Lebanon: Political gridlock persists while economy suffers from multiple shocks
Four crises simultaneously affecting Lebanon
Lebanon is simultaneously dealing with four crises: (i) Since October 2019, a drop in investor confidence has shaken the Lebanese financial system, effectively leading to the adoption of informal capital controls by the banking sector and the development of a parallel exchange rate. (ii) In March 2020, Lebanon’s government defaulted on its public external commercial debt and subsequently announced a restructuring of its debt. (iii) An explosion whipped away Lebanon’s largest port and damaged a large part of the capital, Beirut. (iv) The current covid-19 crisis is further affecting the Lebanese economy.
Behind this negative economic trend lies a political gridlock that finds its roots in the sectarian politics that marks Lebanon and that has inhibited reforms for years. Currently, it is impeding the formation of a government that could push forward a reform programme. While Prime Minister Hassan Diab started with a clear plan to implement reforms at the beginning of the year and an IMF programme seemed within reach, it stalled in June. On top of that, in August, came the explosion that whipped away Lebanon’s port, damaged a large part of the capital and led to the resignation of Hassan Diab’s government.
Macroeconomic imbalances at the root of the crisis
For years, Lebanon has been running large external imbalances and large fiscal deficits. The current account deficit averaged 23% over the last ten years and the fiscal deficit averaged 8.4% over the same period. Amid these large twin deficits, the Central Bank, in coordination with the local banking sector, reverted to so-called ‘financial engineering’ in order to preserve financial stability. The mechanism consisted of attracting USD deposits from abroad by offering very high interest rates. These inflows of USD thus served to fund the current account deficit and the fiscal deficit. Uncertainty over the sustainability of that policy raised worries among investors, which heightened the concerns over the sustainability of the peg and the sustainability of the public finances in 2019.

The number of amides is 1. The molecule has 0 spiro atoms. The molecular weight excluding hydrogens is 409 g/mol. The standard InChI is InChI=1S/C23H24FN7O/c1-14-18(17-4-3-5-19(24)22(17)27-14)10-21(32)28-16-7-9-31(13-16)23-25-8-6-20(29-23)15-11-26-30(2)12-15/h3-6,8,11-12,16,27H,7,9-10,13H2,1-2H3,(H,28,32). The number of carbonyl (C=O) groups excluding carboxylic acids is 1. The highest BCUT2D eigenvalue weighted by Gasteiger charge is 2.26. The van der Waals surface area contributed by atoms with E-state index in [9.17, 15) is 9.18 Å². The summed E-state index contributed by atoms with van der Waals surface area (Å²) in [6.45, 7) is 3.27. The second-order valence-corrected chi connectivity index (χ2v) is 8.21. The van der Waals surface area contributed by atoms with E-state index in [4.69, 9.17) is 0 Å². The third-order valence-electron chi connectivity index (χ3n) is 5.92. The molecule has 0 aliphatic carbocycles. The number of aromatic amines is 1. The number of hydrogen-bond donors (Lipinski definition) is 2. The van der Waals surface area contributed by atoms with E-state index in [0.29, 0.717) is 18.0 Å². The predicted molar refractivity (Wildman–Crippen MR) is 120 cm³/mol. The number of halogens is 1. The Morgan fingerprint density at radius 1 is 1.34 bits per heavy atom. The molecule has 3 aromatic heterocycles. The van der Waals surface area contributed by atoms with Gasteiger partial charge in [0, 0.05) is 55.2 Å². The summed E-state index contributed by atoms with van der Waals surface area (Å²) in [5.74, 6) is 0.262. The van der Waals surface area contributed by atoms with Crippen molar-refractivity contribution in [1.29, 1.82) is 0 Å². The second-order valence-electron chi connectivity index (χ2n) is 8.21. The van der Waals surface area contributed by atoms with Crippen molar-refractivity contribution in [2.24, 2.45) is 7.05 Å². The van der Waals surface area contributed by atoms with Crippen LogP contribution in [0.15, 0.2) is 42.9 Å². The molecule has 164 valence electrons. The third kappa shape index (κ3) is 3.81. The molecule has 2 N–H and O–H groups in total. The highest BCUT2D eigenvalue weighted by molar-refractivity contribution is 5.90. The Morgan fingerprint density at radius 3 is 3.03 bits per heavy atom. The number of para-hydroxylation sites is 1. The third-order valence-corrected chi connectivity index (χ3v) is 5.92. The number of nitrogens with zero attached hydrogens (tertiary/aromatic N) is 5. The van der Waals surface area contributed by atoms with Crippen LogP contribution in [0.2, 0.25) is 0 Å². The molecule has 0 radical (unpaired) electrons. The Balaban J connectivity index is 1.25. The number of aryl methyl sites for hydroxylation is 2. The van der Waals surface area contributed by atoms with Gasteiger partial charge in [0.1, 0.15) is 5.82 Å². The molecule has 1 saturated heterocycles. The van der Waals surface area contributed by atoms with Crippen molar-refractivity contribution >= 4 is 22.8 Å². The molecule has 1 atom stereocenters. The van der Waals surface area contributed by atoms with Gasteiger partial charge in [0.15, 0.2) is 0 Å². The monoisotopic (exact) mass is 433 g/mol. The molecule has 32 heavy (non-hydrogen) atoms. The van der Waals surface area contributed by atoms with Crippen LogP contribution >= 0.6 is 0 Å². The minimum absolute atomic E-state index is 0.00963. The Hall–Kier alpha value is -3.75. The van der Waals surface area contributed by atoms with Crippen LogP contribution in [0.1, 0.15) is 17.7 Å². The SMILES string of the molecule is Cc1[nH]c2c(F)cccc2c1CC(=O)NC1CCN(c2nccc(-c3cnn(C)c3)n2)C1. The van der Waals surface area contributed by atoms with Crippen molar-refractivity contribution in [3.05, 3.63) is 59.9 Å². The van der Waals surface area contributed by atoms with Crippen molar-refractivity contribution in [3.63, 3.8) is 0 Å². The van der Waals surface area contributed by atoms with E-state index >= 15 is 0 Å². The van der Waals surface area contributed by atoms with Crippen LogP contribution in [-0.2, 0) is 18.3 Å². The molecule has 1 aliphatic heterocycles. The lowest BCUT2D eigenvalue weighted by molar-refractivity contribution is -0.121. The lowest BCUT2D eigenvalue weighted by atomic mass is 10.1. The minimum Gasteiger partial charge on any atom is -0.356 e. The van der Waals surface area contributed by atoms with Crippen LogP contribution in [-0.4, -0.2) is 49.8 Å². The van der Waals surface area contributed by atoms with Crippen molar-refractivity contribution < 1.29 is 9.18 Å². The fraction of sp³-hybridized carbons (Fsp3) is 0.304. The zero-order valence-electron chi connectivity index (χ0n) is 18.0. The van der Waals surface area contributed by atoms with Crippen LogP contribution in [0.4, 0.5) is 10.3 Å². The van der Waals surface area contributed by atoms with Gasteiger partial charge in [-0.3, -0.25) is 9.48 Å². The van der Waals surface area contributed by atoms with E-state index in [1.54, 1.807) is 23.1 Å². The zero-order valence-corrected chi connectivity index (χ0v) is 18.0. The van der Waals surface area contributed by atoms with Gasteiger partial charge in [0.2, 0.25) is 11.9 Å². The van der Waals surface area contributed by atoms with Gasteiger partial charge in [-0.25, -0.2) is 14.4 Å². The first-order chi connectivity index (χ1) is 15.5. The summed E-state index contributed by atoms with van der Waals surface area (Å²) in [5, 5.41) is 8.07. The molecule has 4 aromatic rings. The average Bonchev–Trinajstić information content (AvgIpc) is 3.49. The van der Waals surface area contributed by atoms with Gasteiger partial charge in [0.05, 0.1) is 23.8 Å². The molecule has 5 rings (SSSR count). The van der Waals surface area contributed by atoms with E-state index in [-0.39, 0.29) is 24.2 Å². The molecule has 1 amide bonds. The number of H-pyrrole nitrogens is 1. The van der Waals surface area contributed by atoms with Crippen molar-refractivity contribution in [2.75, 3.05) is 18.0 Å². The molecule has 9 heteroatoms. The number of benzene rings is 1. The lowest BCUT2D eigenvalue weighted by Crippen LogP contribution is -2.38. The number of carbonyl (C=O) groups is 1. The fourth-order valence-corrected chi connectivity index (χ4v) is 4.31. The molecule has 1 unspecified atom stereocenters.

Towards the end of 2019, a full-blown confidence crisis erupted. As a result, a parallel exchange rate developed and informal capital controls were imposed by the Lebanese banking association. These capital controls effectively blocked access to US dollars that had been deposited in Lebanese bank accounts before mid-October. Additionally the Central Bank restricted access to dollars at the official exchange rate as they decided to provide them only for essential imports of wheat, fuel and medicines. By the beginning of March 2020, the government defaulted on its external commercial debt. Thereby they acknowledged that debt levels had reached unsustainable levels as gross public debt reached more than 170% of GDP by the end of 2019 and the government was spending half of total public revenue to service the interest payments.
Political gridlock underlying the negative trend
Behind this negative economic trend lies a political gridlock that finds its roots in the sectarian politics that marks Lebanon and that has inhibited reforms for years. When the economic situation grew increasingly dire in October 2019, large protests ensued. While triggered by a tax proposal on WhatsApp, protests targeted the rampant corruption and mismanagement of the country. This led to the resignation of the government headed by Saad Hariri in October 2019 that yet tried to push through the economic reforms that would have made available the funds promised by donors at the CEDRE conference in 2018. Even though the country was going through an unprecedented crisis, a new government, headed by Hassan Diab, was formed in January 2020. While initially working ambitiously on a reform programme, political gridlock remained as no agreement over the needed economic reforms was found among the different factions. Energy subsidy reforms, the restructuring of the banking sector and the Central Bank and a new anti-corruption law remained key sources of disagreement. For example, disagreement between the government and the Central Bank over the size of the banking sector and Central Bank’s losses led to a breakdown of talks with the IMF towards the end of June 2020.